The government of Peruvian President Martin Vizcarra made a last-minute appeal to Congress to halt the opposition’s plans to name new members of Peru’s top court Monday, a vote that Vizcarra warned would lead him to close Congress.
Vizcarra said he was prepared to take what would be a drastic step under the constitution to keep lawmakers from appointing up to six out of seven justices in the Constitutional Tribunal (TC), a likely referee in any legal dispute between the government and Congress.
Opposition lawmakers say they will resist any attempt to dismiss them. They accuse Vizcarra of trying to orchestrate a power grab.
“… We hope that reason and the interests of the country will triumph,” Prime Minister Salvador del Solar said as he walked to Congress to deliver a formal request for an “urgent” vote-of-confidence on the matter.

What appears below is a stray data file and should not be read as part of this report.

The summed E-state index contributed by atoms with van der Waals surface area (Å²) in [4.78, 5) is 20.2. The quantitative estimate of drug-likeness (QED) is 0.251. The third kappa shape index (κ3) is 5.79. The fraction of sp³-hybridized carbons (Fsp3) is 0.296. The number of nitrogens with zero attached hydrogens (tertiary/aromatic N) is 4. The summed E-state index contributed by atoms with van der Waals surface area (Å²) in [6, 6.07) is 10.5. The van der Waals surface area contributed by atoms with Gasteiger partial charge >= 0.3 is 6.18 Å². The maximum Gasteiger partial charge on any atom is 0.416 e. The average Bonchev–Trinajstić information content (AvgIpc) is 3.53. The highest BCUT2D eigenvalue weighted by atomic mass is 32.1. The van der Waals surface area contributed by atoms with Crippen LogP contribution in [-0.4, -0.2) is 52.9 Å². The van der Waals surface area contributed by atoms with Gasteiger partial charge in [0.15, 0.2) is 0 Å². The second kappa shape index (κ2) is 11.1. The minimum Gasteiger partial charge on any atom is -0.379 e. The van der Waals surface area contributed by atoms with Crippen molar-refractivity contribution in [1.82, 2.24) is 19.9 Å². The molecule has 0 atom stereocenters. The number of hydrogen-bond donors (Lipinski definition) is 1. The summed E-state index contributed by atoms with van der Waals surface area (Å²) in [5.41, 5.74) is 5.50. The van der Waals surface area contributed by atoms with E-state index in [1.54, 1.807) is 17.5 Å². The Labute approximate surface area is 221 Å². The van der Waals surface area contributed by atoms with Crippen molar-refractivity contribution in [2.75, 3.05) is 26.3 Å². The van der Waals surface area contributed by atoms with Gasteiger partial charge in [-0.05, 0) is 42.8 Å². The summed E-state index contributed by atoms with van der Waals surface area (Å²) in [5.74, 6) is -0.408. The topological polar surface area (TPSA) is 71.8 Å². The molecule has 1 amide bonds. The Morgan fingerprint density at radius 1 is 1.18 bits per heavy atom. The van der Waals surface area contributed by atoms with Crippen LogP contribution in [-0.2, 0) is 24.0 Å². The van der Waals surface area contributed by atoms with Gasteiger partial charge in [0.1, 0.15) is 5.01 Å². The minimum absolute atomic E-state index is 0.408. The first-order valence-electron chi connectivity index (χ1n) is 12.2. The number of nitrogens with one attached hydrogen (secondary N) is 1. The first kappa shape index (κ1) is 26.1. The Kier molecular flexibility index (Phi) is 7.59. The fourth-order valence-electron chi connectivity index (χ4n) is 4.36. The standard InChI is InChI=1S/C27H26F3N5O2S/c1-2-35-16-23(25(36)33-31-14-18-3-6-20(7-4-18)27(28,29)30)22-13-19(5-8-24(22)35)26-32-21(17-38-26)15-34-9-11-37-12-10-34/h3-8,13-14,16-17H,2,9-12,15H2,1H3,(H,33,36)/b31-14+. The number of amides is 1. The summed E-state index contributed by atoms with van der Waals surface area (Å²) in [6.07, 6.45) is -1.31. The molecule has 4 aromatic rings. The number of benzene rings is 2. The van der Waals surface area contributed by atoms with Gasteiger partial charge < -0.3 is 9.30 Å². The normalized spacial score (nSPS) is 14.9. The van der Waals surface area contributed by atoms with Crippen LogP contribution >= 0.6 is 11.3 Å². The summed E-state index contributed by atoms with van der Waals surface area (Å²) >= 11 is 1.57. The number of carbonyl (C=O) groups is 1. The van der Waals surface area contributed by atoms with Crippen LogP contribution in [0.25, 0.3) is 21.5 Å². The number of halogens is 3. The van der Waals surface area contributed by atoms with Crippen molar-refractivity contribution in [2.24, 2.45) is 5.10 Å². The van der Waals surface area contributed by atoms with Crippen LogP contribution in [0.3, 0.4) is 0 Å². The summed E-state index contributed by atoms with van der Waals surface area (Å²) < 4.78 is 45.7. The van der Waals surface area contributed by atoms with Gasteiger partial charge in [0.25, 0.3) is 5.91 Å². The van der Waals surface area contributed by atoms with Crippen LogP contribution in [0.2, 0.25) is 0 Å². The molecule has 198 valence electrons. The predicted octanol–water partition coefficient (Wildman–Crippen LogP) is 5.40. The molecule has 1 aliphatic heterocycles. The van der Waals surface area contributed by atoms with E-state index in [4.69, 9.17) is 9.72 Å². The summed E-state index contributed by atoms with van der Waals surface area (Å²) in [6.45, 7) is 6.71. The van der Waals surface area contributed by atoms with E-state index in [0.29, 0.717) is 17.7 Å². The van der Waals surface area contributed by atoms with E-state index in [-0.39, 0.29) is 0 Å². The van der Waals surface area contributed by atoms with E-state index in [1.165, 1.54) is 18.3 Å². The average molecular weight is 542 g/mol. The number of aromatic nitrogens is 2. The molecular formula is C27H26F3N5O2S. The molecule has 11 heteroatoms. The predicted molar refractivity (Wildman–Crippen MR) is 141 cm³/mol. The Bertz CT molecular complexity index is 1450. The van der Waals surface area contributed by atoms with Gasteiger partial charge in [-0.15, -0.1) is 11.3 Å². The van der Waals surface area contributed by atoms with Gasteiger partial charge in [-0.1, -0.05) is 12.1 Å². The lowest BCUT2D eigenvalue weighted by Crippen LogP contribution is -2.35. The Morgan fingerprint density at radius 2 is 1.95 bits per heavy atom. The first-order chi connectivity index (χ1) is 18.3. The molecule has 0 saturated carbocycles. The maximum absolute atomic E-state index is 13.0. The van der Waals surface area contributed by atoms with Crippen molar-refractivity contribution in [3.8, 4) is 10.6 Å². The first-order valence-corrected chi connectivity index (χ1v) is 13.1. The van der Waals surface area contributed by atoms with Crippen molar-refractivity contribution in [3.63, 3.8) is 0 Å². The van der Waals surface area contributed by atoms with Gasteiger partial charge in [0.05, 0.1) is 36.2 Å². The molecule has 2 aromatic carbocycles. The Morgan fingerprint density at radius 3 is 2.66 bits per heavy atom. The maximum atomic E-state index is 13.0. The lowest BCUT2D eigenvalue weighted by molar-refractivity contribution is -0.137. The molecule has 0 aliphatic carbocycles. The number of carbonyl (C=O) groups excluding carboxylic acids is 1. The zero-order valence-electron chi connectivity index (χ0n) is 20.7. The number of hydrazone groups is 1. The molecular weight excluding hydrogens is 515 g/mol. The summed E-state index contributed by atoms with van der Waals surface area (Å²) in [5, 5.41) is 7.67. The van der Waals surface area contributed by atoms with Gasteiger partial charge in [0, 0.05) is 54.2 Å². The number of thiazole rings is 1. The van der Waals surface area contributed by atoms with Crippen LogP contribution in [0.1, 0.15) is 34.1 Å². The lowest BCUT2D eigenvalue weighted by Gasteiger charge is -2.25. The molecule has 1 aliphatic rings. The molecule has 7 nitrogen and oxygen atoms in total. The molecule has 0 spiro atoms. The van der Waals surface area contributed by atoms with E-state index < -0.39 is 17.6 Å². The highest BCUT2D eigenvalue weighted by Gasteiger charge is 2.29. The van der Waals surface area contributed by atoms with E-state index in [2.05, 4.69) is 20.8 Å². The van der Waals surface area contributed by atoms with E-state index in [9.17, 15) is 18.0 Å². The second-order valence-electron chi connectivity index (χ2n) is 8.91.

The power struggle between the executive and legislature has brought Peru’s young democracy to the brink of a constitutional crisis, threatening to grind lawmaking to a halt and potentially trigger unrest in one of Latin America’s most stable economies.
The sol currency opened down 0.35 percent against the dollar Monday. Late last week, it fell 1 percent as the market braced for an ugly political showdown.
Congress is scheduled to vote on proposed TC nominees early Monday and take up the vote-of-confidence request toward the end of the day, according to Peruvian media.